This November, our Editorial Advisory Board chair Professor David Weir has chosen his ‘Recommended Read’: one of our best-selling titles, noteworthy for the contribution it makes to its field. David, who is currently Visiting Professor at York St John University, has had an extraordinarily successful academic career which has included leading four university Business Schools and initiating the very first part-time executive MBA in a University business school at Glasgow University in the United Kingdom.
Cambridge Scholars Publishing is offering all of our readers a 50% discount on David’s pick. To redeem your discount, please enter the promotional code EABNOV17 during checkout. Please note that this is a time-limited offer that will expire on 30th November 2017.
Professor David Weir’s ‘Recommended Read’:
Organisational Anatomy: A Manager’s Guide to a Healthy Organisation
Author: Oleg Konovalov.
This book offers a discussion of a new management concept, “Organisational Anatomy”, which views organisational processes and functions from a biological perspective. The Organisational Anatomy approach allows the development of a holistic picture, and will allow businesses to achieve higher performance and recognise problems and difficulties.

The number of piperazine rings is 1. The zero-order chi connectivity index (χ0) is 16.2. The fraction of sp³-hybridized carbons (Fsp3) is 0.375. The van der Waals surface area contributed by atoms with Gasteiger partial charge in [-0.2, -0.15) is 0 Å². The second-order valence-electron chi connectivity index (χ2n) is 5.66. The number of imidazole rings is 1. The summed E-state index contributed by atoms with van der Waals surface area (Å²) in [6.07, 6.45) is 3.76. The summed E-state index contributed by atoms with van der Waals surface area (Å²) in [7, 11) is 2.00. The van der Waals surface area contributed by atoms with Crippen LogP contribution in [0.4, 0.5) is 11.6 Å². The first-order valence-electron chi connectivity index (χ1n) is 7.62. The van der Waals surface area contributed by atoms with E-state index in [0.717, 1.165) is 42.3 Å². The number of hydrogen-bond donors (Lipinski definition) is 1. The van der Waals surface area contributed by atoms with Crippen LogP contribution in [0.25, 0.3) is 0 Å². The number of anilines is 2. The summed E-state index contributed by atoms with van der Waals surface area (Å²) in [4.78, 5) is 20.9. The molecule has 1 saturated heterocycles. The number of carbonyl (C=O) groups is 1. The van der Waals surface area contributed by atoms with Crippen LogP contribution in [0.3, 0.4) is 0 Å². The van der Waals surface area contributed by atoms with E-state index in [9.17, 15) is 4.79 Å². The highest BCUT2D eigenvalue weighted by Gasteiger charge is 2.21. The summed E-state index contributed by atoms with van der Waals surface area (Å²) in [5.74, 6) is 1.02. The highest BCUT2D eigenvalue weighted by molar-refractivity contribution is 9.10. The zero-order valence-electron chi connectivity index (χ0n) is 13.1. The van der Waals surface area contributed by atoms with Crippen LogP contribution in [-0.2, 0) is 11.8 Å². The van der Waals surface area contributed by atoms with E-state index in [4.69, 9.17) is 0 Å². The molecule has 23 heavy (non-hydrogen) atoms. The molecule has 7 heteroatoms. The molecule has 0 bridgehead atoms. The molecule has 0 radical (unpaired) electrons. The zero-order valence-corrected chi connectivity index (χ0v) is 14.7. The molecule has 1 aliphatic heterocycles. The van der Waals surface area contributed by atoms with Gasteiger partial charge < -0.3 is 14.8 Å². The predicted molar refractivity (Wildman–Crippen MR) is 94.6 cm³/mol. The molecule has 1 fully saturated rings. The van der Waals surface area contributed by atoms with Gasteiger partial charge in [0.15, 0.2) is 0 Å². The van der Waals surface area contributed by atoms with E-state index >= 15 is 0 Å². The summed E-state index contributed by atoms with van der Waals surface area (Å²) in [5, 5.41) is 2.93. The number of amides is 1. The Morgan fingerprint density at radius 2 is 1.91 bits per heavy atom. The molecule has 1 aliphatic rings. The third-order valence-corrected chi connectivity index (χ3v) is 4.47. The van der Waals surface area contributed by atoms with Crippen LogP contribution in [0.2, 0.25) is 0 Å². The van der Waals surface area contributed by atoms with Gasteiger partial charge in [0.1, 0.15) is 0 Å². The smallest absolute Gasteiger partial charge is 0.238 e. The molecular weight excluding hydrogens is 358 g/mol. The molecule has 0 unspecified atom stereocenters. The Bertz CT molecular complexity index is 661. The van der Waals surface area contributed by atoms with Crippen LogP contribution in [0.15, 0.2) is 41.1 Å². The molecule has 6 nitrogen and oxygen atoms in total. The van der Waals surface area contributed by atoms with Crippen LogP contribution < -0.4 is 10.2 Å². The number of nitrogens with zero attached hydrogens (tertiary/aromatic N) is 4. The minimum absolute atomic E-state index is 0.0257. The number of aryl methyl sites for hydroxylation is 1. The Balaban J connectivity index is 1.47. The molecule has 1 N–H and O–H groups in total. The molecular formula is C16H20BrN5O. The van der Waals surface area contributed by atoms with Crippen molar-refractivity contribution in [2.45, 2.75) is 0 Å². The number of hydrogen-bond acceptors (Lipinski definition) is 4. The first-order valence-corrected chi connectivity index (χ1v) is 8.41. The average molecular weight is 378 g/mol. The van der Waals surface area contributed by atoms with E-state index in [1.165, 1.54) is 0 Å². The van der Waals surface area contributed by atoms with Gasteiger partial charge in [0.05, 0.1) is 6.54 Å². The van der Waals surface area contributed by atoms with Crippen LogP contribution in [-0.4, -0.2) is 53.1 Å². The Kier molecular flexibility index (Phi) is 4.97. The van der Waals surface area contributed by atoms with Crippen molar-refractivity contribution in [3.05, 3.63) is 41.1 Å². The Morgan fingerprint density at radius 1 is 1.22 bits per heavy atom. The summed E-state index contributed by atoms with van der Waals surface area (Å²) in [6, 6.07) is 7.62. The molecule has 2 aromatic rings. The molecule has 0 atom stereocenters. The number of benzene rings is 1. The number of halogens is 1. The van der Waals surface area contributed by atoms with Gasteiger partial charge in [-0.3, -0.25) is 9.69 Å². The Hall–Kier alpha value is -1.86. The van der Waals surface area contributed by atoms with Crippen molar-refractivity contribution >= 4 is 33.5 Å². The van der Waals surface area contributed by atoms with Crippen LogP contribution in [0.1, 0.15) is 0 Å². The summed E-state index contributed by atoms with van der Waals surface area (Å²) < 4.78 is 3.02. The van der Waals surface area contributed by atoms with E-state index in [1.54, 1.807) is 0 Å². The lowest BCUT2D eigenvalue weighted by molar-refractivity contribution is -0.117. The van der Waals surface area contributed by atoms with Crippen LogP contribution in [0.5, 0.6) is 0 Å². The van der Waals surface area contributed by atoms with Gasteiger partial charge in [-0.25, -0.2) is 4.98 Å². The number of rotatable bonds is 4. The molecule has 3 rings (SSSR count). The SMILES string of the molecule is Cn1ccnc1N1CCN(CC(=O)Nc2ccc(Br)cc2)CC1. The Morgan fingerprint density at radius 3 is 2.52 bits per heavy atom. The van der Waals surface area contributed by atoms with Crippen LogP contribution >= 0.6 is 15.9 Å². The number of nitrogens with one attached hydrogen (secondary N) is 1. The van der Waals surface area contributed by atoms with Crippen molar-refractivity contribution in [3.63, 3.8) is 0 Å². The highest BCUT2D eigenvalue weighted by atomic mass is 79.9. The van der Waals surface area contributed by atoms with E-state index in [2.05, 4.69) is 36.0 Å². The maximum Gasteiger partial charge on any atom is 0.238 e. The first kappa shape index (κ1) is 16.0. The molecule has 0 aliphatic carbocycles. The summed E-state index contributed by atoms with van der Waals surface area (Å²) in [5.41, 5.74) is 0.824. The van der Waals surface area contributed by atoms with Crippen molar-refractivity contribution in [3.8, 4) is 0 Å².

“Many theories of organisation treat organisations as if they were machines, but Oleg Konovalov treats them as if they were organisms hence his focus on anatomy. Konovalov was an experienced manager in the harsh climate of Russia’s far north before he undertook a doctoral degree at Durham University and became a business consultant as well as a scholar, and he introduces ideas from biology like the ageing process, organisational stiffness, organisational disease and the reproductive capacity of complex organisations into his framework. He is himself alert and alive to the life of organisations and his seasoned experience illuminates his analysis: at one point he comments that “organisations are sensitive to weather”. This insight is typical of the fresh eye with which Konovalov regards the living, breathing organisations in which people also live and work. One of the most interesting chapters is the last, in which Konovalov introduces the concepts of disease, dystrophy and epidemics into his framework. Hopefully these insights will be more fully developed in his next book.”
For further information on Professor Weir, please click here.